1 Paul fixed his eyes on the Council and said, 'My brothers, I have lived all my life, and still live today, with a perfectly clear conscience before God.' 2 At this the High Priest Ananias ordered his attendants to strike him on the mouth. 3 Paul retorted, 'God will strike you, you whitewashed wall! You sit there to judge me in accordance with the Law, and then in defiance of the Law you order me to be struck!' 4 The attendants said, 'Would you insult God's High Priest?' 5 [ Ex.22.28. ] 'My brothers,' said Paul, 'I had no idea that he was High Priest; Scripture, I know, says: "You must not abuse the ruler of your people." '
6 Now Paul was well aware that one section of them were Sadducees and the other Pharisees, so he called out in the Council, 'My brothers, I am a Pharisee, a Pharisee born and bred; and the true issue in this trial is our hope of the resurrection of the dead.' 7 At these words the Pharisees and Sadducees fell out among themselves, and the assembly was divided. 8 (The Sadducees deny that there is any resurrection, or angel, or spirit, but the Pharisees accept them.) 9 So a great uproar broke out, and some of the doctors of the law belonging to the Pharisaic party openly took sides and declared, 'We can find no fault with this man; perhaps an angel or spirit has spoken to him.' 10 The dissension was mounting, and the commandant was afraid that Paul would be torn in pieces, so he ordered the troops to go down, pull him out of the crowd, and bring him into the barracks.
11 The following night the Lord appeared to him and said, 'Keep up your courage, you have affirmed the truth about me in Jerusalem, and you must do the same in Rome.'
The Plot against Paul's Life
12 When day broke, the Jews banded together and took an oath not to eat or drink until they had killed Paul. 13 There were more than forty in this conspiracy. 14 They came to the chief priests and elders and said, 'We have bound ourselves by a solemn oath not to taste food until we have killed Paul. 15 It is now for you, acting with the Council, to apply to the commandant to bring him down to you, on the pretext of a closer investigation of his case; and we have arranged to do away with him before he arrives.'
16 But the son of Paul's sister heard of the ambush; he went to the barracks, obtained entry, and reported it to Paul. 17 Paul called one of the centurions and said, 'Take this young man to the commandant; he has something to report.' 18 The centurion took him and brought him to the commandant. 'The prisoner Paul', he said, 'sent for me and asked me to bring this young man to you; he has something to tell you.' 19 The commandant took him by the arm, drew him aside, and asked him, 'What is it you have to report?' 20 He said, 'The Jews have made a plan among themselves and will request you to bring Paul down to the Council tomorrow, on the pretext of obtaining more precise information about him. 21 Do not listen to them; for a party more than forty strong are lying in wait for him. They have sworn not to eat or drink until they have done away with him; they are now ready, and wait only for your consent.' 22 So the commandant dismissed the young man, with orders not to let anyone know that he had given him this information.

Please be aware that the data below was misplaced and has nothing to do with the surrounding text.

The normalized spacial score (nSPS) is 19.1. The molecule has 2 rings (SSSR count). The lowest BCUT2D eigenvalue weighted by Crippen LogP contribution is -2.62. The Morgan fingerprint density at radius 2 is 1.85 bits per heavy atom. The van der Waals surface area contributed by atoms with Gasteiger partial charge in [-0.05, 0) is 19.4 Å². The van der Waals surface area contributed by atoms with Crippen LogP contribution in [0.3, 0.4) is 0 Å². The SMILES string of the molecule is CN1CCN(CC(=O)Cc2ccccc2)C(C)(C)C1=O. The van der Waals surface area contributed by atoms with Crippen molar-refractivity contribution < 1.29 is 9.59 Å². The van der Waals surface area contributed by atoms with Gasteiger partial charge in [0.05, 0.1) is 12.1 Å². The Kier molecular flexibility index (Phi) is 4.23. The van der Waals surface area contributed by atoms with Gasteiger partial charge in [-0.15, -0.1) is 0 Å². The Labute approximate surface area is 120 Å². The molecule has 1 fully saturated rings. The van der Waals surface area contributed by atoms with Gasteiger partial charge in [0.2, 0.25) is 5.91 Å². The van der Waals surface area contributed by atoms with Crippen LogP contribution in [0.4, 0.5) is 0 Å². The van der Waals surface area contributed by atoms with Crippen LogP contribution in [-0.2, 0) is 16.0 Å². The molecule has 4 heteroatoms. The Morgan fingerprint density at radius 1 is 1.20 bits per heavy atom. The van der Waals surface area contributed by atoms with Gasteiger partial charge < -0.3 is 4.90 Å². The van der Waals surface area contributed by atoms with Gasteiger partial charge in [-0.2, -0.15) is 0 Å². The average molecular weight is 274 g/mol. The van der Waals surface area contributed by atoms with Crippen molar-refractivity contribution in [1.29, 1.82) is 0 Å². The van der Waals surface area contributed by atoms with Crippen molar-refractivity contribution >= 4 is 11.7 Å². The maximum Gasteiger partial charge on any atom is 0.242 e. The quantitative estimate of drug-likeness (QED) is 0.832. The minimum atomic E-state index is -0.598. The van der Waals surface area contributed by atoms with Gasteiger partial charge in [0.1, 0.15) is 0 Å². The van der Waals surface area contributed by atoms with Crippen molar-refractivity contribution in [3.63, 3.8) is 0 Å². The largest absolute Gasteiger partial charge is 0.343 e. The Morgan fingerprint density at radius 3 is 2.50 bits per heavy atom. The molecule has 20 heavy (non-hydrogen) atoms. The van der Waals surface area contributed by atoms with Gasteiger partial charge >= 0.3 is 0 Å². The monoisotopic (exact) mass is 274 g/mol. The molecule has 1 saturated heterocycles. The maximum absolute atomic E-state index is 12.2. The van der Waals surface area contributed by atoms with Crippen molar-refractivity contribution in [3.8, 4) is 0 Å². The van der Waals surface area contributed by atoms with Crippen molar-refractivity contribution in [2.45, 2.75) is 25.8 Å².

Paul Sent to Felix the Governor
23 Then he called a couple of his centurions and issued these orders: 'Get ready two hundred infantry to proceed to Caesarea, together with seventy cavalrymen and two hundred light-armed troops; parade three hours after sunset. 24 Provide also mounts for Paul so that he may ride through under safe escort to Felix the Governor.' 25 And he wrote a letter to this effect:
26 'Claudius Lysias to His Excellency the Governor Felix. Your Excellency: 27 This man was seized by the Jews and was on the point of being murdered when I intervened with the troops and removed him, because I discovered that he was a Roman citizen. 28 As I wished to ascertain the charge on which they were accusing him, I took him down to their Council. 29 I found that the accusation had to do with controversial matters in their law, but there was no charge against him meriting death or imprisonment. 30 However, I have now been informed of an attempt to be made on the man's life, so I am sending him to you at once, and have also instructed his accusers to state their case against him before you.'
31 Acting on their orders, the infantry took Paul and brought him by night to Antipatris. 32 Next day they returned to their barracks, leaving the cavalry to escort him the rest of the way. 33 The cavalry entered Caesarea, delivered the letter to the Governor, and handed Paul over to him. 34 He read the letter, asked him what province he was from, and learned that he was from Cilicia. 35 'I will hear your case', he said, 'when your accusers arrive.' He then ordered him to be held in custody at his headquarters in Herod's palace.
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